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Has UNIX Programming Changed in 20 Years?

📄 Contents

  1. The Fundamentals Are Mostly Unchanged
  2. Some Things Are Very Different
  3. Conclusion
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With the publication of Advanced UNIX Programming, Second Edition, Marc Rochkind takes a look at what has changed in the 20 years since he wrote the first edition.
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When I wrote the first edition of Advanced UNIX Programming in 1984, UNIX was already 15 years old. I've just finished the second edition, and another 20 years have passed. It's interesting to ask, how has UNIX Programming changed since 1984? Well, some things are pretty much the same, and, of course, a lot is different.

The Fundamentals Are Mostly Unchanged

What's the same is that UNIX still works in essentially the same way. Processes are created with fork, the program the process runs is chosen by one of the exec calls, you open a file with open, and so on. Many—perhaps most—serious UNIX programs access the Internet nowadays, and those system calls (socket, connect, and so on) are also nearly unchanged since they were introduced in BSD UNIX in the 1980s. Even the primary implementation language, C, is largely unchanged, although it has grown up: Its standard has been revised a few times, and everybody now codes with function prototypes and without assuming anything about the size of integers and pointers.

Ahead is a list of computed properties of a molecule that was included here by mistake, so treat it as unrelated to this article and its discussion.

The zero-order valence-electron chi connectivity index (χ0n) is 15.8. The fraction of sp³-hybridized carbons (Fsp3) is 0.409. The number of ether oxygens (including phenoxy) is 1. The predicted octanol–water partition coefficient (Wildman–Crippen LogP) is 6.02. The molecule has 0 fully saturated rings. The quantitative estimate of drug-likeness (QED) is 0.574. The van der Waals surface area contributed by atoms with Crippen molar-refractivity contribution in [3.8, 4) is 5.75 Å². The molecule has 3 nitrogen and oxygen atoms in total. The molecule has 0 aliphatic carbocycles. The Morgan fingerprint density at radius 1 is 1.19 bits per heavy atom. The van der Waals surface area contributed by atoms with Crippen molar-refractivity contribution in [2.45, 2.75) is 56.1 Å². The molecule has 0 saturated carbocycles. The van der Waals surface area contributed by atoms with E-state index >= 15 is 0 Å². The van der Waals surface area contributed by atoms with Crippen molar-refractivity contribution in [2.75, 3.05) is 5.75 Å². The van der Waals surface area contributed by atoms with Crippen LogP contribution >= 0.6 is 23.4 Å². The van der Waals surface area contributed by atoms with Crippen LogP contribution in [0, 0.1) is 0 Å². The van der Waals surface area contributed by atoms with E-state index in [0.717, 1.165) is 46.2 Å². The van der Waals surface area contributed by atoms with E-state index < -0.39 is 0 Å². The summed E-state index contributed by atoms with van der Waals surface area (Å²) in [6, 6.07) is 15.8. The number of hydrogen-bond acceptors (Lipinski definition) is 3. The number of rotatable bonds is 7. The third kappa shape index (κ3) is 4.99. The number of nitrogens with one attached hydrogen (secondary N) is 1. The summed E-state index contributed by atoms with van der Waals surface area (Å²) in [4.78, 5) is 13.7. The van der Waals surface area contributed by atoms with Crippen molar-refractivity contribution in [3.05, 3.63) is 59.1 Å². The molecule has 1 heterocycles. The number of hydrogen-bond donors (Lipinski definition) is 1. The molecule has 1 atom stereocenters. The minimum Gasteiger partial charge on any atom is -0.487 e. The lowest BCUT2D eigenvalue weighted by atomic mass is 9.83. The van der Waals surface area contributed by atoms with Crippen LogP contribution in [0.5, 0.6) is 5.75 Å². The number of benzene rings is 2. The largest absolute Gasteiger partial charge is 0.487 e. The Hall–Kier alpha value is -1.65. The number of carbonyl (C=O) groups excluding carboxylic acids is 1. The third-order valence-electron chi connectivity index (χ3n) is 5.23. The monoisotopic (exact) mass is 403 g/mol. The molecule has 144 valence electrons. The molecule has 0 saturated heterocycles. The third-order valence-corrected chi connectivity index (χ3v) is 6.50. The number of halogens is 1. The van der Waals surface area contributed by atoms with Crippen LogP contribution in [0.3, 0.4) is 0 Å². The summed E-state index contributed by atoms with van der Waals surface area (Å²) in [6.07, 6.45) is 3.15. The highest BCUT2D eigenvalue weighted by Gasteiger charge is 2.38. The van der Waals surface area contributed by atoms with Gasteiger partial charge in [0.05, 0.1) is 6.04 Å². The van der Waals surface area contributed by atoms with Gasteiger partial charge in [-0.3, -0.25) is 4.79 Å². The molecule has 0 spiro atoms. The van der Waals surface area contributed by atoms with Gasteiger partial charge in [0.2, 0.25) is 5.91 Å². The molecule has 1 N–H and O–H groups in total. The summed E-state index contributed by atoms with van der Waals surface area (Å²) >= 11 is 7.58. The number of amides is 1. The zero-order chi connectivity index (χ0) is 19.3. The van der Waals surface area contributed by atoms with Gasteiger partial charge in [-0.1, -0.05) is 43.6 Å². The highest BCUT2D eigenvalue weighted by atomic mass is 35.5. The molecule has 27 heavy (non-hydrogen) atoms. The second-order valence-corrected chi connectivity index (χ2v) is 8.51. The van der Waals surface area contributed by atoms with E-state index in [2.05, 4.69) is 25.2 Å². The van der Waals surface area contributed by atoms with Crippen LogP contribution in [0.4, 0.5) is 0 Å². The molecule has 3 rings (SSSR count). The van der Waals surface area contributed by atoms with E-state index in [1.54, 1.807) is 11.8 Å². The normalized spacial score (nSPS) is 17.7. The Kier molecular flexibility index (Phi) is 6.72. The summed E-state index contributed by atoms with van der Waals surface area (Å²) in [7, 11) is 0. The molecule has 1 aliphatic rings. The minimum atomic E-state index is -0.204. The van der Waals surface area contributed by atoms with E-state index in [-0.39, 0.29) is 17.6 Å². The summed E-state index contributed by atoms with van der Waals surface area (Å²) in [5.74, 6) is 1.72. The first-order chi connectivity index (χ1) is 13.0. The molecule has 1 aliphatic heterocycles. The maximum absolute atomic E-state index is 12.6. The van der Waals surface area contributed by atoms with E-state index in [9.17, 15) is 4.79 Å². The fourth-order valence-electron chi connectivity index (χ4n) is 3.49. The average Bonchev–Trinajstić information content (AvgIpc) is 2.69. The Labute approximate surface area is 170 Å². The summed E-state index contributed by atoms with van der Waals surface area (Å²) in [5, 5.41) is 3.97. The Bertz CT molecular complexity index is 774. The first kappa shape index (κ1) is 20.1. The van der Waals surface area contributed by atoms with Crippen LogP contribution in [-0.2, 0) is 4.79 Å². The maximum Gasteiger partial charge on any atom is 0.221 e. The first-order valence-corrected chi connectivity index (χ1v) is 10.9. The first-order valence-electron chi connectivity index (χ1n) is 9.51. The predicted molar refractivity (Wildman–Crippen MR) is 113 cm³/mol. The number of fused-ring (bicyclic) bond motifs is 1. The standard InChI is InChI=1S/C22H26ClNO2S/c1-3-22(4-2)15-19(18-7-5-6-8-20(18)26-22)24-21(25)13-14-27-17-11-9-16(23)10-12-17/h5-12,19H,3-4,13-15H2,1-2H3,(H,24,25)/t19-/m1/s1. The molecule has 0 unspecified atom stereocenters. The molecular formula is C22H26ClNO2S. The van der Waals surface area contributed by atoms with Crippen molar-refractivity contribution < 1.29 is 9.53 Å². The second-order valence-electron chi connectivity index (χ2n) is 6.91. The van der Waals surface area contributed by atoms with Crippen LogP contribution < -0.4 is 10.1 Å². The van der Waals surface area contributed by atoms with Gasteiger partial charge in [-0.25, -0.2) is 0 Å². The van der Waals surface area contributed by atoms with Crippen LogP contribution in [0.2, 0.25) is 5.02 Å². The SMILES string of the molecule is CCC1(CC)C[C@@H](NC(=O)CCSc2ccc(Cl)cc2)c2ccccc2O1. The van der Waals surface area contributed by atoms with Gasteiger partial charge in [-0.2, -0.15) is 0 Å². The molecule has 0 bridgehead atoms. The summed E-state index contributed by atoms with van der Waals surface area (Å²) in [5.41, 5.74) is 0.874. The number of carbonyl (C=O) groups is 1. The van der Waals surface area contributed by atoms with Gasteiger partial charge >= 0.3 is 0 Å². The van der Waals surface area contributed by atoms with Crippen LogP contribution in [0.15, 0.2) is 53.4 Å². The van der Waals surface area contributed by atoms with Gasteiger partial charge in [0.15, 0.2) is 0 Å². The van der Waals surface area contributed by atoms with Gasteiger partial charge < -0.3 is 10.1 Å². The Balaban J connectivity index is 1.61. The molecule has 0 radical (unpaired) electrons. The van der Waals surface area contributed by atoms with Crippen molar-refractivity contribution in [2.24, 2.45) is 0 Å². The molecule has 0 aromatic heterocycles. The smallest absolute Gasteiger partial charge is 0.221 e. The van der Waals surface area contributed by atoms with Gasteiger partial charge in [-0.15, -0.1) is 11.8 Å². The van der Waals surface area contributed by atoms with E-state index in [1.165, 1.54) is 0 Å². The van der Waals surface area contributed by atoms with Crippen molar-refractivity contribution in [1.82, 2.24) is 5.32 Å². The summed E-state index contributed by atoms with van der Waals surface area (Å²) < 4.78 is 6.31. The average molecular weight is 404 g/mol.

In fact, as I prepared for the second edition of the book, I discovered that the book's 1984 example code still worked, although the GCC compiler complained a lot about the primitive form of C in which those programs were written.

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